Two of Portsmouth's most recent construction projects were established with children in mind. Cradock's new recreation center and the gymnasium at Holiday House will provide physical fitness, personal growth and social development for both the young and young at heart.
BELIEVE IT OR not, there's some good news. It looks like a new version of Portside may be coming back to the downtown waterfront. Lavoris Pace, the city's marketing and entertainment guy, reported to City Council on Tuesday night that he's lining up free entertainment for Thursday nights in the future. And, he said he has promises of food trucks that will be on hand too.
It was a different kind of Fourth of July celebration this year at the Suffolk home of Gerald and Vanessa Williams. The holiday started quite ordinarily for the couple in 2013; they were making plans for a backyard cookout with family and friends. It all changed when Gerald suffered a sudden seizure that set in motion a series of hospital visits, tests and eventual diagnosis of brain cancer.
Jacob Butler was diagnosed with leukemia at two years old. Taylor James has had more than a dozen cleft lip and palate surgeries. Virginia Hughes was born prematurely and given less than a 5 percent chance of survival.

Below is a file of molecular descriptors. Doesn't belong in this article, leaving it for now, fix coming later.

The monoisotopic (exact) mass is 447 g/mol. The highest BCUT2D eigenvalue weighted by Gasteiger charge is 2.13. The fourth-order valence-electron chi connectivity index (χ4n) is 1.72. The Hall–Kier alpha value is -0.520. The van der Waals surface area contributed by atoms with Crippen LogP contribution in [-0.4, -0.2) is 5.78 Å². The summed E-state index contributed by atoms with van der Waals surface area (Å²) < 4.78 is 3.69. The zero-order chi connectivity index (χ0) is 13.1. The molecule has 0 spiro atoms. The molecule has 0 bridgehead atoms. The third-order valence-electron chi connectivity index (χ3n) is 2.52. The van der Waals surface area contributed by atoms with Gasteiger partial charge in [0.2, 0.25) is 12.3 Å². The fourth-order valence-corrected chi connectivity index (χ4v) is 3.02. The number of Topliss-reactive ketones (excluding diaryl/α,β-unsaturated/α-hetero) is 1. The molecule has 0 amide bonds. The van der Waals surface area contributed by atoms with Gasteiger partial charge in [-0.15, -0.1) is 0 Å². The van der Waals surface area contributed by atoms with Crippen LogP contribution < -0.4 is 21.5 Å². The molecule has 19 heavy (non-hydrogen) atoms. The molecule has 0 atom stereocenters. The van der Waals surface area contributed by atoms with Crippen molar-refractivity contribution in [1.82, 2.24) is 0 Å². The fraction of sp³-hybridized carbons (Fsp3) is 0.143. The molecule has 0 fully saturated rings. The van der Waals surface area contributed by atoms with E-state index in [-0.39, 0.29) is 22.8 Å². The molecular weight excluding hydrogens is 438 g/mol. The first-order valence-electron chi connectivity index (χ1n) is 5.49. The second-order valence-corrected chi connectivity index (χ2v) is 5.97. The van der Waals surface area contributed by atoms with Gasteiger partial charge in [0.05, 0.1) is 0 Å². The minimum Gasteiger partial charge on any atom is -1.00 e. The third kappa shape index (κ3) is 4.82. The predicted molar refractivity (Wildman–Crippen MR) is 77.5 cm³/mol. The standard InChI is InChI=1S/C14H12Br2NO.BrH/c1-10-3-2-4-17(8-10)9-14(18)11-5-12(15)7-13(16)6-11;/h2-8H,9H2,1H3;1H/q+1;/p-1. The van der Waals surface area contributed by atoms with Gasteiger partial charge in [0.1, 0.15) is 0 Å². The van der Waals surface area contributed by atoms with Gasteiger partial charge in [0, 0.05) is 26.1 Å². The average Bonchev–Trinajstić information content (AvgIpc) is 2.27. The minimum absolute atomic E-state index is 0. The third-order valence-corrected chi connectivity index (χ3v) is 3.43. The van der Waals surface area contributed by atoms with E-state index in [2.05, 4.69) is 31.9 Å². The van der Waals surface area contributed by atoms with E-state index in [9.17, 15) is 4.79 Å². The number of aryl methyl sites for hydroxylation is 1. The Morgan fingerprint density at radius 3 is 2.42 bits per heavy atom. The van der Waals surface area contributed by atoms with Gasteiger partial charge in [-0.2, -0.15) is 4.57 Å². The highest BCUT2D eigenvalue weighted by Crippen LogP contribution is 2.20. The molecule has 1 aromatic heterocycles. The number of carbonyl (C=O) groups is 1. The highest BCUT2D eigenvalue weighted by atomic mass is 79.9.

Lt. Gov. Ralph S. Northam paused at the front door of Javara Pender's home in the Young Terrace section of Norfolk. Beside him, Lauren Donnally, certified parent educator with Children's Health Investment Program, knocked on the door.
MARJORIE MAYFIELD JACKSON was a single, 35-year-old journalist in 1991, covering education news for The Virginian-Pilot at a time when the Norfolk school system had a segregated busing case before the Supreme Court. The work was interesting, even exciting, but unfulfilling.
Superheroes, heroines and villains gathered at the Churchland library June 27 for the first Mini-Con, a celebration of comics and related art forms. More than 600 people packed the library to enjoy the geek culture on this side of the tunnels.
Hands raised in prayer were also clasped in unity as multiple churches came together Tuesday night in a display of Christian solidarity and racial diversity.
"Turn to your neighbor and say, "I love you and there is not a thing you can do it about,' " Sentara Obici Hospital chaplain Leo Whitaker said to the large group gathered before him.
Fourth of July celebrations are a bit of a tradition in Suffolk's Eclipse area. The day always begins with a children's bike parade along the winding, one-mile village route past homes decked out in American flags and bunting. And there are backyard picnics and always some kind of water activity on Chuckatuck Creek.
IT'S NOT EASY growing up in an urban area. Fortunately, the kids in Portsmouth have a volunteer group that calls itself Westmoreland Children and Youth Association. The association is the legal way to say Tyrone and Pat Hines and hundreds of people who help support the many things the group does for children.
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